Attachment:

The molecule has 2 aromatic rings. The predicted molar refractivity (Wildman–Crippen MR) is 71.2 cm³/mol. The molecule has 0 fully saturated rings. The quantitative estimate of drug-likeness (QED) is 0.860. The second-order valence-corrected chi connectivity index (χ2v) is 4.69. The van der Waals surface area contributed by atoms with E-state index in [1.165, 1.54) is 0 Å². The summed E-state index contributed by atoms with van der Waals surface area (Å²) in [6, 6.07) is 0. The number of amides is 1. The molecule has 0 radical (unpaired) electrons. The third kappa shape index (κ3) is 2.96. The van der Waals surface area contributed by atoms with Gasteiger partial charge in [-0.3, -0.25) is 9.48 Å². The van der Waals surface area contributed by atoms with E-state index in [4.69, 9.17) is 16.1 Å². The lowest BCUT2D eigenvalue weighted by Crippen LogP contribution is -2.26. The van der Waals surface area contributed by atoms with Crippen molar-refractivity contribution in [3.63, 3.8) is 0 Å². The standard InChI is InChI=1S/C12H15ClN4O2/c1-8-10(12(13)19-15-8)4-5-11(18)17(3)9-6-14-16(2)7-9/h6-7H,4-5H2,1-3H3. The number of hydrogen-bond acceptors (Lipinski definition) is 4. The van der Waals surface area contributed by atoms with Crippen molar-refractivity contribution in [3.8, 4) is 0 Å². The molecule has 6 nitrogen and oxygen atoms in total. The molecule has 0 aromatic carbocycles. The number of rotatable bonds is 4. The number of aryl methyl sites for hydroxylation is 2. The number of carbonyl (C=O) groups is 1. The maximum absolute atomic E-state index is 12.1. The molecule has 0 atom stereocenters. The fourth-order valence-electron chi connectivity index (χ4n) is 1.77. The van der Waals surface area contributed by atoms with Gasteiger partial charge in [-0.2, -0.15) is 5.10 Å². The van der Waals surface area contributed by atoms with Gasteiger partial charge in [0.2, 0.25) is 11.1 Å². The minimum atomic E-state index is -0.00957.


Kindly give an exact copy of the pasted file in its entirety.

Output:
The molecule has 2 aromatic rings. The predicted molar refractivity (Wildman–Crippen MR) is 71.2 cm³/mol. The molecule has 0 fully saturated rings. The quantitative estimate of drug-likeness (QED) is 0.860. The second-order valence-corrected chi connectivity index (χ2v) is 4.69. The van der Waals surface area contributed by atoms with E-state index in [1.165, 1.54) is 0 Å². The summed E-state index contributed by atoms with van der Waals surface area (Å²) in [6, 6.07) is 0. The number of amides is 1. The molecule has 0 radical (unpaired) electrons. The third kappa shape index (κ3) is 2.96. The van der Waals surface area contributed by atoms with Gasteiger partial charge in [-0.3, -0.25) is 9.48 Å². The van der Waals surface area contributed by atoms with E-state index in [4.69, 9.17) is 16.1 Å². The lowest BCUT2D eigenvalue weighted by Crippen LogP contribution is -2.26. The van der Waals surface area contributed by atoms with Crippen molar-refractivity contribution in [3.63, 3.8) is 0 Å². The standard InChI is InChI=1S/C12H15ClN4O2/c1-8-10(12(13)19-15-8)4-5-11(18)17(3)9-6-14-16(2)7-9/h6-7H,4-5H2,1-3H3. The number of hydrogen-bond acceptors (Lipinski definition) is 4. The van der Waals surface area contributed by atoms with Crippen molar-refractivity contribution in [3.8, 4) is 0 Å². The molecule has 6 nitrogen and oxygen atoms in total. The molecule has 0 aromatic carbocycles. The number of rotatable bonds is 4. The number of aryl methyl sites for hydroxylation is 2. The number of carbonyl (C=O) groups is 1. The maximum absolute atomic E-state index is 12.1. The molecule has 0 atom stereocenters. The fourth-order valence-electron chi connectivity index (χ4n) is 1.77. The van der Waals surface area contributed by atoms with Gasteiger partial charge in [-0.2, -0.15) is 5.10 Å². The van der Waals surface area contributed by atoms with Gasteiger partial charge in [0.2, 0.25) is 11.1 Å². The minimum atomic E-state index is -0.00957.